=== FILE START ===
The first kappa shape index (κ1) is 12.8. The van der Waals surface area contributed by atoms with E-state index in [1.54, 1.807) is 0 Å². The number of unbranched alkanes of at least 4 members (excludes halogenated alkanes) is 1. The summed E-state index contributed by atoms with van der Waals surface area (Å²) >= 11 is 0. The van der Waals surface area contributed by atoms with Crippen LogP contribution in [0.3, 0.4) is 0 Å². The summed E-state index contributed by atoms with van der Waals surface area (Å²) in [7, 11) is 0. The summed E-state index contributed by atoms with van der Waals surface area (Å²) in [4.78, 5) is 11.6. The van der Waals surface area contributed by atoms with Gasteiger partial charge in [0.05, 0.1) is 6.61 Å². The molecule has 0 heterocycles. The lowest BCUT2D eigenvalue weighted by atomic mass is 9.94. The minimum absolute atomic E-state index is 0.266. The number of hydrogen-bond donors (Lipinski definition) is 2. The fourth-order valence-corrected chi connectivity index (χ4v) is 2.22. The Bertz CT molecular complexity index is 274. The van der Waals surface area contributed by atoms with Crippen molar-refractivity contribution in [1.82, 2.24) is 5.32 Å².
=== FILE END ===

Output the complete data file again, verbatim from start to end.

The first kappa shape index (κ1) is 12.8. The van der Waals surface area contributed by atoms with E-state index in [1.54, 1.807) is 0 Å². The number of unbranched alkanes of at least 4 members (excludes halogenated alkanes) is 1. The summed E-state index contributed by atoms with van der Waals surface area (Å²) >= 11 is 0. The van der Waals surface area contributed by atoms with Crippen LogP contribution in [0.3, 0.4) is 0 Å². The summed E-state index contributed by atoms with van der Waals surface area (Å²) in [7, 11) is 0. The summed E-state index contributed by atoms with van der Waals surface area (Å²) in [4.78, 5) is 11.6. The van der Waals surface area contributed by atoms with Gasteiger partial charge in [0.05, 0.1) is 6.61 Å². The molecule has 0 heterocycles. The lowest BCUT2D eigenvalue weighted by atomic mass is 9.94. The minimum absolute atomic E-state index is 0.266. The number of hydrogen-bond donors (Lipinski definition) is 2. The fourth-order valence-corrected chi connectivity index (χ4v) is 2.22. The Bertz CT molecular complexity index is 274. The van der Waals surface area contributed by atoms with Crippen molar-refractivity contribution in [1.82, 2.24) is 5.32 Å².